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International Women's Day: Meet the teenager whose cosmetics website is helping women report abuse

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Martyna Kowacka
Martyna Kowacka   -   Copyright  Martyna Kowacka
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Polish teenager Krysia Paszko's cosmetics website is not what it seems.

The site, which translates as Camomiles and Violas, is listed on Facebook as a place where you can buy and sell natural products, and those interested in doing so are encouraged to send the 18-year-old a private message.

But what the site actually does is allow women in Poland that are suffering domestic violence to report their abusers.

Krysia launched the initiative after reading about a similar anti-abuse drive in France, which allowed women to report domestic violence in French pharmacies by using a code word when speaking to staff.

There are similar schemes in Spain, Belgium and Italy, where a woman reported an abusive partner during the coronavirus lockdown by calling the police and pretending she was ordering a pizza.

Domestic violence is on the rise across the world as coronavirus lockdowns have kept many women at home with abusive partners. The United Nations (UN) has defined violence against women during the COVID-19 health crisis as "the shadow pandemic".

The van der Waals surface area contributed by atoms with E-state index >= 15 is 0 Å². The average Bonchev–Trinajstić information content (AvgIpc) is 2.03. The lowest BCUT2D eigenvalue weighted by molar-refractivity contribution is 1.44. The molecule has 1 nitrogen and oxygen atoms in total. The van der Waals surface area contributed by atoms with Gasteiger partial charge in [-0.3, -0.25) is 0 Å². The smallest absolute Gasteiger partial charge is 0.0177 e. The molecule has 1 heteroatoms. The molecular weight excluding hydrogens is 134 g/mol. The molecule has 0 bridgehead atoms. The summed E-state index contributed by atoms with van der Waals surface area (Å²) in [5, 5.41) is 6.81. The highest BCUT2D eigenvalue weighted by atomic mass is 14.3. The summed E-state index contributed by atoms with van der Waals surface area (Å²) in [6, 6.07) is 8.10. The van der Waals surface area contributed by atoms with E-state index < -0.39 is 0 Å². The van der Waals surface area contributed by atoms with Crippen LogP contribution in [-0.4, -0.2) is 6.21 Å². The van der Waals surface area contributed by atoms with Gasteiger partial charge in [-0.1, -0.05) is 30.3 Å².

When women log on to Paszko's site, they are asked questions about skin problems, how long they have had them for and whether children are affected too.

Their answers are then forwarded on to Polish organisations fighting domestic violence, which then contact the police.

Krysia says 350 women have already used the page to get help.

"At first I posted it on Facebook, and I thought it would only be used by friends, but then I decided to create the website to have a large-scale impact," she told Euronews.

"And then I got in touch with the largest Polish organization specializing in helping victims of domestic violence."

Domestic violence in Poland

Several countries in the world have reported a peak in the number of calls for help from women in the first months of the pandemic.

Poland is one of the countries with the worst records for gender-based violence in the European Union, according to a report by the EU Agency for Fundamental Rights (FRA).

Official 2019 figures revealed that while more than 65,000 women and 12,000 children in Poland reported domestic violence, only 2,527 investigations were opened.

Amnesty International says this why few women dare to complain: they do not trust the criminal justice system and fear that they will not be believed.

Krysia believes that domestic violence is an endemic problem in her country and that the government could do more to combat it.

She has been awarded the European Civil Solidarity Prize awarded by the European Economic and Social Committee of the European Union.